Electric vs. Gas Lawn Mowers: Which Is Right for You?

Gas Lawn Mowers Exterior

When it comes to keeping your lawn looking pristine, having the right lawn mower can make all the difference. Choosing between electric and gas-powered mowers used to be simple – gas mowers were more powerful while electric ones were quieter and better for the environment. But improvements in battery technology have made electric models much more capable over the years. Now both types have their unique strengths and weaknesses.

In this comprehensive guide, we’ll compare electric and gas lawn mowers across a range of factors including performance, costs, environmental impact and ease of use. Whether you have a small urban yard or acres of property to maintain, understanding these key differences will help you pick the best mower for your unique needs.

Overview of Electric and Gas Lawn Mowers

Electric and gas mowers each utilize different power sources to operate. Electric models run on batteries that must be periodically recharged. Gas mowers have small internal combustion engines, similar to a car or lawn tractor, that combust gasoline to generate power. Within these broad categories, there are some additional details to note:

Electric Lawn Mowers

  • Cordless (battery-powered) – Completely portable with no cords but limited run times.
  • Corded – Unlimited run time but range limited by the cord length.
  • Typically lighter weight than gas models.
  • Lower noise and vibration levels.
  • No emissions discharged in use.

Gas-Powered Lawn Mowers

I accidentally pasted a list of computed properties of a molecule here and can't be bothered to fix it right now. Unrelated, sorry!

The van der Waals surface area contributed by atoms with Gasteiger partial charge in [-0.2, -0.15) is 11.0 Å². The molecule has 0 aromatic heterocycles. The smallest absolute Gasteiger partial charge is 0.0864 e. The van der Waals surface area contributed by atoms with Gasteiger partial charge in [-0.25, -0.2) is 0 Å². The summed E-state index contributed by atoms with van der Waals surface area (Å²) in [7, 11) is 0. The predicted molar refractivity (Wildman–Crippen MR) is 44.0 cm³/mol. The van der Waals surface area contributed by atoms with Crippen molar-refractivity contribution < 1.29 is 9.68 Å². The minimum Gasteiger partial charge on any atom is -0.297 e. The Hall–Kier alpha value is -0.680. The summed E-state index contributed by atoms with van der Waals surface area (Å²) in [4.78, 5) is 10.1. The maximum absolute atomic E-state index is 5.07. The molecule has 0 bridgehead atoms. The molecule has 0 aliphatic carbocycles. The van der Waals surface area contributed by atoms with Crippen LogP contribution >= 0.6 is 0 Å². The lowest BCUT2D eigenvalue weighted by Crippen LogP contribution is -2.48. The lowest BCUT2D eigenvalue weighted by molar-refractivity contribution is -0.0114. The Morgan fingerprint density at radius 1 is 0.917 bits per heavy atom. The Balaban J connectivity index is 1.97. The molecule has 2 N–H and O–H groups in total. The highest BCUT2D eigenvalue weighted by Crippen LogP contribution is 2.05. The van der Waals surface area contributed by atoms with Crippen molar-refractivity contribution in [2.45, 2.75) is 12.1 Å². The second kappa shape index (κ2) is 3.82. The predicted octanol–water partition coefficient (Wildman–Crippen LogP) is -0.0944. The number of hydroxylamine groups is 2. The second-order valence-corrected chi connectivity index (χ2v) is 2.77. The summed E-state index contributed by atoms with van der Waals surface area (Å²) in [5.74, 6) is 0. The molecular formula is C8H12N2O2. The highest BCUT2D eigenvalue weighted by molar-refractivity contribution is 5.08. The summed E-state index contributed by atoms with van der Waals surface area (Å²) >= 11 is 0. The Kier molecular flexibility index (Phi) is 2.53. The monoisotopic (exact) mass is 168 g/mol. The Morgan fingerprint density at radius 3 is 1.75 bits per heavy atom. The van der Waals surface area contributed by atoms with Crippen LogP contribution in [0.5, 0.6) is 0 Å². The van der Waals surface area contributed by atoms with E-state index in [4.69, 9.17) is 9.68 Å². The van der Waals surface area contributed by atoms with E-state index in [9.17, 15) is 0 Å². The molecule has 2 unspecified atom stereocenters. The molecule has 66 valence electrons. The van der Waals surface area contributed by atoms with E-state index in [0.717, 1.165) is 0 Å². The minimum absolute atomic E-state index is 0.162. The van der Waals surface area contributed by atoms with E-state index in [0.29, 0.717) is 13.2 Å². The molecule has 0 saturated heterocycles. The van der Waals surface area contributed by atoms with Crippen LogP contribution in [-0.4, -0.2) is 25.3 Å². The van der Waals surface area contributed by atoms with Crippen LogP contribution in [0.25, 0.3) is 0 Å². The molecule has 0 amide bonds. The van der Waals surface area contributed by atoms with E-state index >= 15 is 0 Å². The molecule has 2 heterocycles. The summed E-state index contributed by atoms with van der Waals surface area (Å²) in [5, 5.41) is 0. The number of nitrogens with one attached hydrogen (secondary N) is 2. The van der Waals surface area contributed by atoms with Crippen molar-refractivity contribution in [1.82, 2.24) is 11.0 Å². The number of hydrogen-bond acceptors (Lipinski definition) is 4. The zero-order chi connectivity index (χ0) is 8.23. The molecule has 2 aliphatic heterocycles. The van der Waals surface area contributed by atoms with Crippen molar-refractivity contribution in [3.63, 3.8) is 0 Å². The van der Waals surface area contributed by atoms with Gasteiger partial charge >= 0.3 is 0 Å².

• Self-propelled and push models available.
  • Higher noise and vibration levels.
  • Emit exhaust and greenhouse gases like carbon dioxide.
  • Higher torque delivers more cutting power.
  • Generally heavier than electric models.

Both electric and gas mowers come in a range of cutting widths, typically from 16 to 24 inches. Deck sizes in this range are suitable for most residential lawn care needs. When choosing between them, you’ll want to weigh your yard size, features needs, noise tolerance and budget.

Factors to Consider in Choosing a Lawn Mower

With many models and features to evaluate, choosing a lawn mower can quickly become complicated. Focus your search by keeping these key factors in mind while comparing specific models:

Yard Size

Electric mowers best suit smaller city lots and yards up to a quarter acre. Their batteries limit run times from 30 to 60 minutes per charge. Gas mowers have more power and stamina to handle larger yards up to 1-2 acres.

Terrain and Features

Lots with steep hills, thick grass or many landscaping features like trees and gardens present challenges some mowers handle better than others. Evaluate power, torque and handling to pick the right mower.

Frequency of Mowing

If you mow more than once a week, battery life and recharge times make a difference. Frequent mowing also puts more wear on the mower, so durability and maintenance requirements matter.

Noise and Emissions

Electric mowers are much quieter and eco-friendly. If noise or environmental impact are priorities, electric is likely the better choice.


Upfront cost is usually lower for gas mowers, but electric models are less expensive over time. Weigh initial purchase price against long term savings in fuel and maintenance.

Prioritizing what performance factors and features matter most will help you determine if an electric or gas mower is the best investment for your needs and budget long term.